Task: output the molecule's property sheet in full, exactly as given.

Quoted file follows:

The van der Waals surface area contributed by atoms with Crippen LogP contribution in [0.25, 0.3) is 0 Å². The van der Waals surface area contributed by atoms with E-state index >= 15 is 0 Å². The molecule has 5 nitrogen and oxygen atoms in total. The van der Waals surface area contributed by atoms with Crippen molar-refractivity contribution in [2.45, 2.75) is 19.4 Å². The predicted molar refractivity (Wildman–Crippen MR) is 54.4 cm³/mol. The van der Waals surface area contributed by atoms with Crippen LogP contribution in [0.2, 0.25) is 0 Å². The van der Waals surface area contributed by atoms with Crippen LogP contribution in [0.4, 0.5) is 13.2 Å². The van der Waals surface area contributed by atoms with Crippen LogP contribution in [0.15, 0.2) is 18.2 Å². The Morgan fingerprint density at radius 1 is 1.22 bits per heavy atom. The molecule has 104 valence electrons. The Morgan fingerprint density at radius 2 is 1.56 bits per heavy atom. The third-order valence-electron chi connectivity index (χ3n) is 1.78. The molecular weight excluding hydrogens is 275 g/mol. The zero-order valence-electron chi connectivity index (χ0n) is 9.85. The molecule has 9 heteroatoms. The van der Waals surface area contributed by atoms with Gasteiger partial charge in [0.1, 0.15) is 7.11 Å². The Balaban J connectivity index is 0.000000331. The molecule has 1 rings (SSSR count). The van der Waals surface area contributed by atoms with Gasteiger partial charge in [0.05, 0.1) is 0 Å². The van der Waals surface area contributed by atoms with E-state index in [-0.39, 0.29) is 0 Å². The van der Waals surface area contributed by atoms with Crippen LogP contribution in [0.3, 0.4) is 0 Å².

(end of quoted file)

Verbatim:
The van der Waals surface area contributed by atoms with Crippen LogP contribution in [0.25, 0.3) is 0 Å². The van der Waals surface area contributed by atoms with E-state index >= 15 is 0 Å². The molecule has 5 nitrogen and oxygen atoms in total. The van der Waals surface area contributed by atoms with Crippen molar-refractivity contribution in [2.45, 2.75) is 19.4 Å². The predicted molar refractivity (Wildman–Crippen MR) is 54.4 cm³/mol. The van der Waals surface area contributed by atoms with Crippen LogP contribution in [0.2, 0.25) is 0 Å². The van der Waals surface area contributed by atoms with Crippen LogP contribution in [0.4, 0.5) is 13.2 Å². The van der Waals surface area contributed by atoms with Crippen LogP contribution in [0.15, 0.2) is 18.2 Å². The Morgan fingerprint density at radius 1 is 1.22 bits per heavy atom. The molecule has 104 valence electrons. The Morgan fingerprint density at radius 2 is 1.56 bits per heavy atom. The third-order valence-electron chi connectivity index (χ3n) is 1.78. The molecular weight excluding hydrogens is 275 g/mol. The zero-order valence-electron chi connectivity index (χ0n) is 9.85. The molecule has 9 heteroatoms. The van der Waals surface area contributed by atoms with Gasteiger partial charge in [0.1, 0.15) is 7.11 Å². The Balaban J connectivity index is 0.000000331. The molecule has 1 rings (SSSR count). The van der Waals surface area contributed by atoms with Gasteiger partial charge in [0.05, 0.1) is 0 Å². The van der Waals surface area contributed by atoms with E-state index in [-0.39, 0.29) is 0 Å². The van der Waals surface area contributed by atoms with Crippen LogP contribution in [0.3, 0.4) is 0 Å².